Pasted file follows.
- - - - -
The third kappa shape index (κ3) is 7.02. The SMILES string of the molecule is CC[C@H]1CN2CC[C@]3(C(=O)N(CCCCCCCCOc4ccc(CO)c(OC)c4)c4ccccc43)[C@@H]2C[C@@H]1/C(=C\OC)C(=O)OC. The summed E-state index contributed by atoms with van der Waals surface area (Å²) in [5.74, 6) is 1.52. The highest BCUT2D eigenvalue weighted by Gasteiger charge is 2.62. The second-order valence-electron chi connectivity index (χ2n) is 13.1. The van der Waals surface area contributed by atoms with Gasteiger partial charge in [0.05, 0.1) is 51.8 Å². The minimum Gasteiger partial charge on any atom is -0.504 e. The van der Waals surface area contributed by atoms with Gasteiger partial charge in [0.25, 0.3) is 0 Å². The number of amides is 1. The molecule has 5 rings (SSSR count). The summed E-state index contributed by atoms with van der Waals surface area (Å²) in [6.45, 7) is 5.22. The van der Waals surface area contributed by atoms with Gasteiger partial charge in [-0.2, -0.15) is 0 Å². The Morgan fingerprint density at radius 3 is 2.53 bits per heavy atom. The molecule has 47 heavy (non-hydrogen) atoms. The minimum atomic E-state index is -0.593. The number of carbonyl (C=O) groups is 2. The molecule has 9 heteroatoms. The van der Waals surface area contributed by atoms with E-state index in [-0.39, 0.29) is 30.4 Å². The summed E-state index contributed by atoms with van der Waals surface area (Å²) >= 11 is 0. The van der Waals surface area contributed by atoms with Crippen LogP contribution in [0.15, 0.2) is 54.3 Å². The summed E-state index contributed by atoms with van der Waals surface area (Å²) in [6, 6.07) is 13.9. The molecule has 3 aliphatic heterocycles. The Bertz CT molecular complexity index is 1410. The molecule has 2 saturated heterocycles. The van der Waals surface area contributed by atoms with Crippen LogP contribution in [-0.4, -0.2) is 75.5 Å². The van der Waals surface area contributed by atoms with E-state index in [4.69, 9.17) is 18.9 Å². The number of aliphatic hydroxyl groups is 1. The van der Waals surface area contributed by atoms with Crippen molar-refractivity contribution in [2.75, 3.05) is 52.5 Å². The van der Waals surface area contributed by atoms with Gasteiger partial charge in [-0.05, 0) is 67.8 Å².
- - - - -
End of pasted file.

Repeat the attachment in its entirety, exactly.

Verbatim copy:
The third kappa shape index (κ3) is 7.02. The SMILES string of the molecule is CC[C@H]1CN2CC[C@]3(C(=O)N(CCCCCCCCOc4ccc(CO)c(OC)c4)c4ccccc43)[C@@H]2C[C@@H]1/C(=C\OC)C(=O)OC. The summed E-state index contributed by atoms with van der Waals surface area (Å²) in [5.74, 6) is 1.52. The highest BCUT2D eigenvalue weighted by Gasteiger charge is 2.62. The second-order valence-electron chi connectivity index (χ2n) is 13.1. The van der Waals surface area contributed by atoms with Gasteiger partial charge in [0.05, 0.1) is 51.8 Å². The minimum Gasteiger partial charge on any atom is -0.504 e. The van der Waals surface area contributed by atoms with Gasteiger partial charge in [0.25, 0.3) is 0 Å². The number of amides is 1. The molecule has 5 rings (SSSR count). The summed E-state index contributed by atoms with van der Waals surface area (Å²) in [6.45, 7) is 5.22. The van der Waals surface area contributed by atoms with Gasteiger partial charge in [-0.2, -0.15) is 0 Å². The Morgan fingerprint density at radius 3 is 2.53 bits per heavy atom. The molecule has 47 heavy (non-hydrogen) atoms. The minimum atomic E-state index is -0.593. The number of carbonyl (C=O) groups is 2. The molecule has 9 heteroatoms. The van der Waals surface area contributed by atoms with E-state index in [-0.39, 0.29) is 30.4 Å². The summed E-state index contributed by atoms with van der Waals surface area (Å²) >= 11 is 0. The van der Waals surface area contributed by atoms with Crippen LogP contribution in [0.15, 0.2) is 54.3 Å². The summed E-state index contributed by atoms with van der Waals surface area (Å²) in [6, 6.07) is 13.9. The molecule has 3 aliphatic heterocycles. The Bertz CT molecular complexity index is 1410. The molecule has 2 saturated heterocycles. The van der Waals surface area contributed by atoms with Crippen LogP contribution in [-0.4, -0.2) is 75.5 Å². The van der Waals surface area contributed by atoms with E-state index in [4.69, 9.17) is 18.9 Å². The number of aliphatic hydroxyl groups is 1. The van der Waals surface area contributed by atoms with Crippen molar-refractivity contribution in [2.75, 3.05) is 52.5 Å². The van der Waals surface area contributed by atoms with Gasteiger partial charge in [-0.05, 0) is 67.8 Å².